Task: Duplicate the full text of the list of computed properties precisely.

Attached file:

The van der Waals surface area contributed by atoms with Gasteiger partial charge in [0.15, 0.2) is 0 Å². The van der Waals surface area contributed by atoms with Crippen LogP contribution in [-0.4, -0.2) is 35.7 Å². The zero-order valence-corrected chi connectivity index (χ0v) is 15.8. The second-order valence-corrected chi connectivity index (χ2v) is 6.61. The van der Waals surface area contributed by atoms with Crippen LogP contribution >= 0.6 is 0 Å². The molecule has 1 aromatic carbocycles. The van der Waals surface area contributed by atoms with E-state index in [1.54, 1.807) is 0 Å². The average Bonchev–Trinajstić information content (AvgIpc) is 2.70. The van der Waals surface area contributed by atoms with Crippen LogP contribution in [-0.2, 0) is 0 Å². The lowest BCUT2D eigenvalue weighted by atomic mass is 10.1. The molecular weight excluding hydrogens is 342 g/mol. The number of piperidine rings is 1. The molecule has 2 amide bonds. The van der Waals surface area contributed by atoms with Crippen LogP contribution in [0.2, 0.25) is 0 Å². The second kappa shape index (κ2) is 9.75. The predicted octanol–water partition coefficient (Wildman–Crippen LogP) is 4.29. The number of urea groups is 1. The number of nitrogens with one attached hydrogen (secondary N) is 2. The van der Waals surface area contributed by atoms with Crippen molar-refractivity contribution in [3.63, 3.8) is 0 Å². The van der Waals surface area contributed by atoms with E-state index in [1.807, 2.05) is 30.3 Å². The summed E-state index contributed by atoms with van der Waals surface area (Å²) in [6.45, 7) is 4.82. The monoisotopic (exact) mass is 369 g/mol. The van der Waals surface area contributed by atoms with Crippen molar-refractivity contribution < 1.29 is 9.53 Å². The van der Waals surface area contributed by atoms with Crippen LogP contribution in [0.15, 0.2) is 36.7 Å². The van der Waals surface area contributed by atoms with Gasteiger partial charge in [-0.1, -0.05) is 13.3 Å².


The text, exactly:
The van der Waals surface area contributed by atoms with Gasteiger partial charge in [0.15, 0.2) is 0 Å². The van der Waals surface area contributed by atoms with Crippen LogP contribution in [-0.4, -0.2) is 35.7 Å². The zero-order valence-corrected chi connectivity index (χ0v) is 15.8. The second-order valence-corrected chi connectivity index (χ2v) is 6.61. The van der Waals surface area contributed by atoms with Crippen LogP contribution >= 0.6 is 0 Å². The molecule has 1 aromatic carbocycles. The van der Waals surface area contributed by atoms with E-state index in [1.54, 1.807) is 0 Å². The average Bonchev–Trinajstić information content (AvgIpc) is 2.70. The van der Waals surface area contributed by atoms with Crippen LogP contribution in [-0.2, 0) is 0 Å². The lowest BCUT2D eigenvalue weighted by atomic mass is 10.1. The molecular weight excluding hydrogens is 342 g/mol. The number of piperidine rings is 1. The molecule has 2 amide bonds. The van der Waals surface area contributed by atoms with Crippen LogP contribution in [0.2, 0.25) is 0 Å². The second kappa shape index (κ2) is 9.75. The predicted octanol–water partition coefficient (Wildman–Crippen LogP) is 4.29. The number of urea groups is 1. The number of nitrogens with one attached hydrogen (secondary N) is 2. The van der Waals surface area contributed by atoms with Crippen molar-refractivity contribution in [3.63, 3.8) is 0 Å². The van der Waals surface area contributed by atoms with E-state index in [1.807, 2.05) is 30.3 Å². The summed E-state index contributed by atoms with van der Waals surface area (Å²) in [6.45, 7) is 4.82. The monoisotopic (exact) mass is 369 g/mol. The van der Waals surface area contributed by atoms with Crippen molar-refractivity contribution < 1.29 is 9.53 Å². The van der Waals surface area contributed by atoms with Crippen LogP contribution in [0.15, 0.2) is 36.7 Å². The van der Waals surface area contributed by atoms with Gasteiger partial charge in [-0.1, -0.05) is 13.3 Å².